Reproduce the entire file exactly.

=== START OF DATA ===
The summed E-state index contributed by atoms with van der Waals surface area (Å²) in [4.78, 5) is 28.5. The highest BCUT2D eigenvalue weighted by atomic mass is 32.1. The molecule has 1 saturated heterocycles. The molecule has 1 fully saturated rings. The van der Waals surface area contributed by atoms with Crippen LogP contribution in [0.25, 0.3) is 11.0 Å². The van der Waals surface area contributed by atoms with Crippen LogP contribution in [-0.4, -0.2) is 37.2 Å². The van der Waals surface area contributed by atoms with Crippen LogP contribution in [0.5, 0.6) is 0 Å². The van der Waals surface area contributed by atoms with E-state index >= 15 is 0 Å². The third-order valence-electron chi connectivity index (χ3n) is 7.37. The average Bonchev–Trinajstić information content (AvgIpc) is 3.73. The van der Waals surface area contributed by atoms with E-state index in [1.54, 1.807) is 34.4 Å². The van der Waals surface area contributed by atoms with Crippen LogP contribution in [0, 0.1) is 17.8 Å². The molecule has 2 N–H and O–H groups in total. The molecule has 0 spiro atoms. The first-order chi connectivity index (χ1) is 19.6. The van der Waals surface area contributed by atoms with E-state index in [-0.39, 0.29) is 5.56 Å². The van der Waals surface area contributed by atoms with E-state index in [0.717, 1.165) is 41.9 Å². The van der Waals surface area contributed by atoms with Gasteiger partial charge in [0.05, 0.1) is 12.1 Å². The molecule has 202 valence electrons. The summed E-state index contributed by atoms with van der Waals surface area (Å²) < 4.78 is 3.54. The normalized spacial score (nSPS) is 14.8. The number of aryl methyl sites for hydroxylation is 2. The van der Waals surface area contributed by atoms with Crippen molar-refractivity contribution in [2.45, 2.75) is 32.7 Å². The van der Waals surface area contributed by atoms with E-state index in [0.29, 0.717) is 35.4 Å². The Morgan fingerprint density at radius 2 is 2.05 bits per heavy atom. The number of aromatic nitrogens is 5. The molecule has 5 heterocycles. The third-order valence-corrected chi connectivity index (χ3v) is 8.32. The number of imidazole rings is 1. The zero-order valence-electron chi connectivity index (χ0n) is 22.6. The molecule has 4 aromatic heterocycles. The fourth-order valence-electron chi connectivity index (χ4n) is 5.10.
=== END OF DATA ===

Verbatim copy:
The summed E-state index contributed by atoms with van der Waals surface area (Å²) in [4.78, 5) is 28.5. The highest BCUT2D eigenvalue weighted by atomic mass is 32.1. The molecule has 1 saturated heterocycles. The molecule has 1 fully saturated rings. The van der Waals surface area contributed by atoms with Crippen LogP contribution in [0.25, 0.3) is 11.0 Å². The van der Waals surface area contributed by atoms with Crippen LogP contribution in [-0.4, -0.2) is 37.2 Å². The van der Waals surface area contributed by atoms with Crippen LogP contribution in [0.5, 0.6) is 0 Å². The van der Waals surface area contributed by atoms with E-state index >= 15 is 0 Å². The third-order valence-electron chi connectivity index (χ3n) is 7.37. The average Bonchev–Trinajstić information content (AvgIpc) is 3.73. The van der Waals surface area contributed by atoms with E-state index in [1.54, 1.807) is 34.4 Å². The van der Waals surface area contributed by atoms with Crippen LogP contribution in [0, 0.1) is 17.8 Å². The molecule has 2 N–H and O–H groups in total. The molecule has 0 spiro atoms. The first-order chi connectivity index (χ1) is 19.6. The van der Waals surface area contributed by atoms with E-state index in [-0.39, 0.29) is 5.56 Å². The van der Waals surface area contributed by atoms with E-state index in [0.717, 1.165) is 41.9 Å². The van der Waals surface area contributed by atoms with Gasteiger partial charge in [0.05, 0.1) is 12.1 Å². The molecule has 202 valence electrons. The summed E-state index contributed by atoms with van der Waals surface area (Å²) < 4.78 is 3.54. The normalized spacial score (nSPS) is 14.8. The number of aryl methyl sites for hydroxylation is 2. The van der Waals surface area contributed by atoms with Crippen molar-refractivity contribution in [2.45, 2.75) is 32.7 Å². The van der Waals surface area contributed by atoms with E-state index in [0.29, 0.717) is 35.4 Å². The Morgan fingerprint density at radius 2 is 2.05 bits per heavy atom. The number of aromatic nitrogens is 5. The molecule has 5 heterocycles. The third-order valence-corrected chi connectivity index (χ3v) is 8.32. The number of imidazole rings is 1. The zero-order valence-electron chi connectivity index (χ0n) is 22.6. The molecule has 4 aromatic heterocycles. The fourth-order valence-electron chi connectivity index (χ4n) is 5.10.